But while Zatoichi at Large occasionally relies on toilet humour and bizarre sideshows, there is still an element of his former chivalry and honour. Ichi is wrongly accused of robbery and murder by a swordsman he admires while saving a town from a ruthless yakuza gang. Instead of cutting his accusers to ribbons, he instead apologises and tries to pay back the “stolen” ryo.
Like a lot of Japan’s action cinema from this period, the film is superficial, throwaway but still strangely enjoyable. And of course Ichi is still a draw. But doubters to my “Zatoichi is gay” theory will be dealt a hammer blow at the scene where he disrobes a group of men with his sword and asks them to dance naked for him. Yes, he might say to a woman that she has a beautiful body, but he is nevertheless blind and isn’t fooling anyone. Well, not me anyway.
Here’s a small but important point for anyone wishing to check this film out – Zatoichi at Large has been released in the UK mistakenly labelled at Zatoichi’s Pilgrimage.
Connected (2008) October 11, 2010Posted by Cal in : Action, Thriller, 2000s films , add a comment
Director: Benny Chan Starring: Louis Koo; Nick Cheung; Barbie Hsu; Liu Ye Territory: Hong Kong
I have to confess right at the start of this review that I haven’t even heard of the US film on which Benny Chan’s Connected is based, let alone seen it. It was called Cellular, apparently, and the remake quite refreshingly gives credit quite prominently for the fact. Of course, at this point, alarm bells should start ringing with frequent viewers of remakes. However, believe it or not, Connected isn’t half bad…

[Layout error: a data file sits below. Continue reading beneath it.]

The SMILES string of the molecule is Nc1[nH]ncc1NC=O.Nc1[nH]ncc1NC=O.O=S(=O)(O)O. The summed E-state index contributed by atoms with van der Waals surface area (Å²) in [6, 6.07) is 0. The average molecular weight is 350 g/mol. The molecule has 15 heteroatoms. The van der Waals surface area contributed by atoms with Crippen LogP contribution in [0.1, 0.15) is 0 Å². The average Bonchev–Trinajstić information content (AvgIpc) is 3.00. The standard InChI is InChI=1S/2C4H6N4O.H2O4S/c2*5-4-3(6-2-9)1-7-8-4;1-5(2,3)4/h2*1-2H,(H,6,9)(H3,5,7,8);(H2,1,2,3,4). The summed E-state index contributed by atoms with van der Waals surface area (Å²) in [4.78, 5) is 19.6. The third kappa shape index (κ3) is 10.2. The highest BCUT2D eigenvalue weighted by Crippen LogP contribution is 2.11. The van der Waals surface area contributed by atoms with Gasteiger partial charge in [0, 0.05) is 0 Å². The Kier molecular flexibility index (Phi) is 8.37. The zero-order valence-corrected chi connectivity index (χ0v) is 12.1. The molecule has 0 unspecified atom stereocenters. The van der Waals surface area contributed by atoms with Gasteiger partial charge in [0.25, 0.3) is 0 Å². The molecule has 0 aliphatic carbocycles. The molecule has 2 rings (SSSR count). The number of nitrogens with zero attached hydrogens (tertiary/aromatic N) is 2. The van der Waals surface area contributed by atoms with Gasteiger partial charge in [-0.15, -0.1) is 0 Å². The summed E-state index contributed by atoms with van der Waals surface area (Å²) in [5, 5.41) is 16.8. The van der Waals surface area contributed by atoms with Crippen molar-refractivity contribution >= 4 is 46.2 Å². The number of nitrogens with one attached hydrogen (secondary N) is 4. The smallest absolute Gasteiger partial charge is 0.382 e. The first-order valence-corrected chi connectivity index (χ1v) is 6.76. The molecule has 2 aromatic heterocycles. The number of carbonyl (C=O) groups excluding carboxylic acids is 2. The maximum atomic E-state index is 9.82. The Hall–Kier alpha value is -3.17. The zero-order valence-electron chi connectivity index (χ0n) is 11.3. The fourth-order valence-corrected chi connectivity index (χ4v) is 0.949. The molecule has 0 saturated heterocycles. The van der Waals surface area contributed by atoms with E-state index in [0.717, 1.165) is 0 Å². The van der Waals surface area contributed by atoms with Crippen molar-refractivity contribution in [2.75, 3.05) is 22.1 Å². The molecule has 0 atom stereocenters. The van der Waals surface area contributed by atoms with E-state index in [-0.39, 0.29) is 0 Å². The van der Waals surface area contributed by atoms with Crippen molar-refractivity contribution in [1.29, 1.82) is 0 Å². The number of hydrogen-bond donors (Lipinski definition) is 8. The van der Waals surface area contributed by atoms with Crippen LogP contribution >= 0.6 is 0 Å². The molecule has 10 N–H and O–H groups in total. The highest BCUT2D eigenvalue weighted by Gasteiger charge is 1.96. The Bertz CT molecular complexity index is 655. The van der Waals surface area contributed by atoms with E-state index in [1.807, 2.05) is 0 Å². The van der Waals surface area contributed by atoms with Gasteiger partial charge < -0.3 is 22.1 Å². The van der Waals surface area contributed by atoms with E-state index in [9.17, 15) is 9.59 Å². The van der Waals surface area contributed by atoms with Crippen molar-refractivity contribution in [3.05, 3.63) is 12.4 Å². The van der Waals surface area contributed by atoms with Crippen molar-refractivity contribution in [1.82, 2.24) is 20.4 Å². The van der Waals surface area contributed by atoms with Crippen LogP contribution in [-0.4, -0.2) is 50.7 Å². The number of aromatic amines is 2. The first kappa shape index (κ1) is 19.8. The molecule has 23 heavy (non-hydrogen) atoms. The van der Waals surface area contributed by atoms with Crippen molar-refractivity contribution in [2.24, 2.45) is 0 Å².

Grace Wong (Barbie Hsu) is kidnapped and held in a nailed-up shed with no contact with the outside world. Luckily, she is an electronic wizard and manages to cobble a broken phone together, and, dialling a random number, manages to contact Bob (Louis Koo), a debt collector with family issues. After convincing him that she’s not playing an elaborate hoax, and with a sceptical police force not willing to help, Bob gets embroiled in the plot and tries to help the damsel in distress.